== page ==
By Sheri and Josh Flanders
Sheri and Josh are an interracial, married, Chicago-based comedy writing and performing duo and contributors to ChicagolandMusicalTheatre.com. The following conversation was spawned by attending Broadway in Chicago’s production of “Miss Saigon.”
Josh: From a production standpoint, Miss Saigon is what big-time musicals are meant to be. Incredible singing, jaw-dropping choreography and dancing, gigantic, colorful set pieces that make the heart race, and all the pomp and circumstance one expects to see at the Cadillac Palace.
Sheri: The overall story of this 30-year-old tragic musical about the romance between an American soldier and a young woman set against the backdrop of the Vietnam War is more than a bit problematic. Told through the eyes of American Exceptionalism, it is unvarnished propaganda at its best, and racist at worst. I recommend Diep Tran’s article from American Theatre for further reading. “Miss Saigon” is one of those zombie productions that should be nearing the end of its shelf life, yet thanks to the amazing musical score and flashy dance numbers, will continue to be revived for another 20 years.
Josh: Ironically, the star of Miss Saigon is not really Kim (wonderfully portrayed by the mesmerizingly talented Emily Bautista), but The Engineer, played by Red Concepción.
Sheri: Red completely steals the show and is by far the most interesting character. His voice and presence command attention; his rendition of “American Dream” is a legitimate showstopper and a relevant commentary on capitalism.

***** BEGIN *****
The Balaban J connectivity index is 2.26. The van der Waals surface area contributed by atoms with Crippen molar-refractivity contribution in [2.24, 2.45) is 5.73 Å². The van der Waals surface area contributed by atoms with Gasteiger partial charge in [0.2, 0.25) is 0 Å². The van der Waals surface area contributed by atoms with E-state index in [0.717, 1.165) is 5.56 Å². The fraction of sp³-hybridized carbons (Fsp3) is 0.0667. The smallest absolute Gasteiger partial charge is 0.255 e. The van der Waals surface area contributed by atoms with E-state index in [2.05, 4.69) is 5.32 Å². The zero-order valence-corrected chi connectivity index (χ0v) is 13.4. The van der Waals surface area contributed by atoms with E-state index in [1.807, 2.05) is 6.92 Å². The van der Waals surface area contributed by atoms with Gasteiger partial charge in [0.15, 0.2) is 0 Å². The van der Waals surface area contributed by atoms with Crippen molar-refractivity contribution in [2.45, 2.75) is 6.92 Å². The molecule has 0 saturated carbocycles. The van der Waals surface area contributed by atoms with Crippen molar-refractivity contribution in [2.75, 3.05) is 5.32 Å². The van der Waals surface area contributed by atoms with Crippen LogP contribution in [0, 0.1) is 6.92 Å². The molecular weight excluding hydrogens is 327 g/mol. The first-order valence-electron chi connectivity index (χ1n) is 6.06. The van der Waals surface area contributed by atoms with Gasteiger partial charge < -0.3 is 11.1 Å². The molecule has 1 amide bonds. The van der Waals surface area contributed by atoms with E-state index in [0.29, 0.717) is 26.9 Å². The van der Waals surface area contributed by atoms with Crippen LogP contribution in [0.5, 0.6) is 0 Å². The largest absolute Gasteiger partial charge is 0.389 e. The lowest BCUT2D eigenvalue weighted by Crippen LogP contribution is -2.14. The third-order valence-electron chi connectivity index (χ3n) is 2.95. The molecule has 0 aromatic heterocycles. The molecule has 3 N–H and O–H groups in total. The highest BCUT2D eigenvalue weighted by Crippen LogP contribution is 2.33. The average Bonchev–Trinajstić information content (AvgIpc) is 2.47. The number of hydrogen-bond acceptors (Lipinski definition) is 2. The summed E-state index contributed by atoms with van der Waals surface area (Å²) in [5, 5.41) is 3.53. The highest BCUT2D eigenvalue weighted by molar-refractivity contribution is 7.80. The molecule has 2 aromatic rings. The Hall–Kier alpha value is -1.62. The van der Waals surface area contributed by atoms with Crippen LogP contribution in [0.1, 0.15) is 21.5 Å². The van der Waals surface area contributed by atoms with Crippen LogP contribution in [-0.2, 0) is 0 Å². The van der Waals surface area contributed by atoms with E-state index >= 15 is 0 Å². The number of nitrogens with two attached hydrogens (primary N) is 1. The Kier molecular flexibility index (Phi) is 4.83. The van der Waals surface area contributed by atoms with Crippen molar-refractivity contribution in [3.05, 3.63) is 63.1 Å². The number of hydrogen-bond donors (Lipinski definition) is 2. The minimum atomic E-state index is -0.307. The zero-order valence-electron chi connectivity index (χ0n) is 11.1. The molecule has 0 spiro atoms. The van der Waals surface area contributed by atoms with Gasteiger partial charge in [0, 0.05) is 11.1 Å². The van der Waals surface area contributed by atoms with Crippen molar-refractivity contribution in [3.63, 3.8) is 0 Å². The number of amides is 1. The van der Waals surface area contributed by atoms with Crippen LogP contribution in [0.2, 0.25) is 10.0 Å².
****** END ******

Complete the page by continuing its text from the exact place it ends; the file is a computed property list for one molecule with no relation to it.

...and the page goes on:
Josh: At times, the story felt like “Romeo and Juliet” meets “Pretty Woman” meets “Titanic”….
Sheri: …meets “Apocalypse Now.” See here for a full synopsis.
Josh: Yeah, there’s a lot going on, and while it is truly an amazing visual and musical spectacle to experience, I did not really feel connected to any of the characters’ journeys.
Sheri: There is too much history in this musical for one show to legitimately bear. Without giving anything away, the content of the song “The Dust of Life” deserves a play of its own.
Josh: Agreed. Any one of the storylines, from the young Vietnamese women fleeing their cities to survive, to the young American soldiers grappling with the horrors of war, could have been explored in more depth.
Sheri: The virgin-whore dichotomy set up between Kim and the other women is an overused musical trope that quickly becomes squicky when one realizes that the stories of real Vietnamese women have been flattened and erased for laughs.
Josh: The men were there to rescue them and ultimately fulfill their own needs, and none fully grapple with their misdeeds. That said, Anthony Festa was a pleasure to watch as Chris, the young soldier who falls in love with Kim and is torn away from her at the end of the war. The choreography by Bob Avian is unbelievable and worth the ticket price alone, not to mention Laurence Connor’s fine direction and Matt Kinley’s explosive production design.
Sheri: So if you can separate the problematic from the extraordinary performances by a top-notch Broadway cast with exquisitely beautiful voices, then Miss Saigon is a fantastically enjoyable musical!
Broadway in Chicago presents “Miss Saigon” at the Cadillac Palace, 151 W Randolph Street, Chicago, through December 8. More information and tickets are here.